Power, deep center placement, good reaction speed, big serve and punishing returns were Muguruza’s brand of Tennis. These departments worked fluently in the first set for her. Using them again she made the rallies long and led 4-3 in the 2nd set. There was even a 22 shot rally but all that squeezed out the last of the energy from the 20-year-old body and her unforced errors piled up. Sharapova noticed it and in her own style, performed the last rights on tired Muguruza. It was one the most exiting matches of the French-Open from two accomplished players. Thinking about the match, I feel more net play and drop shots to displace Sharapova could have given Muguruza the victory, but then Sharapova with her experience would have had her own answers.

Garbine Muguruza from Spain must have had a long road in Tennis to reach quarter-finals of Roland Garros of 2014. Beating Serena Williams she became a ‘giant-killer.’ Reaching quarter-finals and taking Sharapova to three sets made her mark. For all purposes of recognition, ‘a star is born’ and we will hear more about her. She is solid in all departments and is unbeatable when all works well. Ranked 64 in doubles, she is also in the semi-Finals doubles partnering Carla Suarez Navarro.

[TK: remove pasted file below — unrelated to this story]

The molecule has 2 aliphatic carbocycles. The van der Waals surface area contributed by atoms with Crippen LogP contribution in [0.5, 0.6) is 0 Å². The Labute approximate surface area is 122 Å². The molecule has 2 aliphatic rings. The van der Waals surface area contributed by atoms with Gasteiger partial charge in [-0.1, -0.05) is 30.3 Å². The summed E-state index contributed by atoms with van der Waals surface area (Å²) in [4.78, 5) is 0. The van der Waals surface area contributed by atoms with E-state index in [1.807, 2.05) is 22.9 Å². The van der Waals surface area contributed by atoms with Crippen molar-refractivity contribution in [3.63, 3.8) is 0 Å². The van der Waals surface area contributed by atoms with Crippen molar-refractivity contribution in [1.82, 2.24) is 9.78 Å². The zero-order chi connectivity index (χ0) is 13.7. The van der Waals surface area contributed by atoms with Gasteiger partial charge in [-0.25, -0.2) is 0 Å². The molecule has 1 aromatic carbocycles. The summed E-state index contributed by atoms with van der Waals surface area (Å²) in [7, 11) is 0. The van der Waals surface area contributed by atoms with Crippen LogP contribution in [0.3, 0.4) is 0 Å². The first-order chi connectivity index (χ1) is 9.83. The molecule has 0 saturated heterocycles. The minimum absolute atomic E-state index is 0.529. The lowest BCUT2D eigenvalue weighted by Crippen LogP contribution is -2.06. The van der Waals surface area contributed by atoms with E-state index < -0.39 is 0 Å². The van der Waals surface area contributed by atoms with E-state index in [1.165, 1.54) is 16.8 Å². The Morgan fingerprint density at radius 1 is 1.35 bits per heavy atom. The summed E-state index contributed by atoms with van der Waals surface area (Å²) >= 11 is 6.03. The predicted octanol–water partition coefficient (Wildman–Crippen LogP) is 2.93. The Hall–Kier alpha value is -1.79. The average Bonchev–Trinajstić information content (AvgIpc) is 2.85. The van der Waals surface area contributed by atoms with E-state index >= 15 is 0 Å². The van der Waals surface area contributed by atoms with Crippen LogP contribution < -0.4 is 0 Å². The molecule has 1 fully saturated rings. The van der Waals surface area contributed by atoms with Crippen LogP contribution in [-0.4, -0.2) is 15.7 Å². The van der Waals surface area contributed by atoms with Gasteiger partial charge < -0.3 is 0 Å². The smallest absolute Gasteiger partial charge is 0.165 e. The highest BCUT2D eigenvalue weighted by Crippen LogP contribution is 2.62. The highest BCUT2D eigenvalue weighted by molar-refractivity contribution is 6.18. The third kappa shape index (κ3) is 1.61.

Canadian becomes a star

Twenty year old Canadian, Eugenie Bouchard has been giving enough punches to be known as talent and as a top ten prospect. Now, she is the first Canadian ever to reach the French-Open semi-finals. Her game is versatile as her movements are athletic and supple with complete stroke making ability. The variety in stroke-making she exhibits is appealing to watch and her match temperament and maturity shows the long road she has walked, to get here.


The women’s semi-final berths are occupied by four different nationalities. The well tested Maria Sharapova from Russia; Canadian Eugenie Bouchard coming through a few close matches; Romanian, Simona Halep, yet to lose a set and can be considered the most improved player in the circuit in the last two years, making her one of the world’s best five; and Germany’s Bosnia-born Andrea Petkovic also coming through tough matches. After Steffi Graf, Petkovic is the first appearance of a German in the semi finals in Paris. Italian, Sara Errani reached quarter finals of singles and showed how to be good in singles and doubles. Ranked number 2 in doubles, she is in the semi-finals with Vinci as her partner.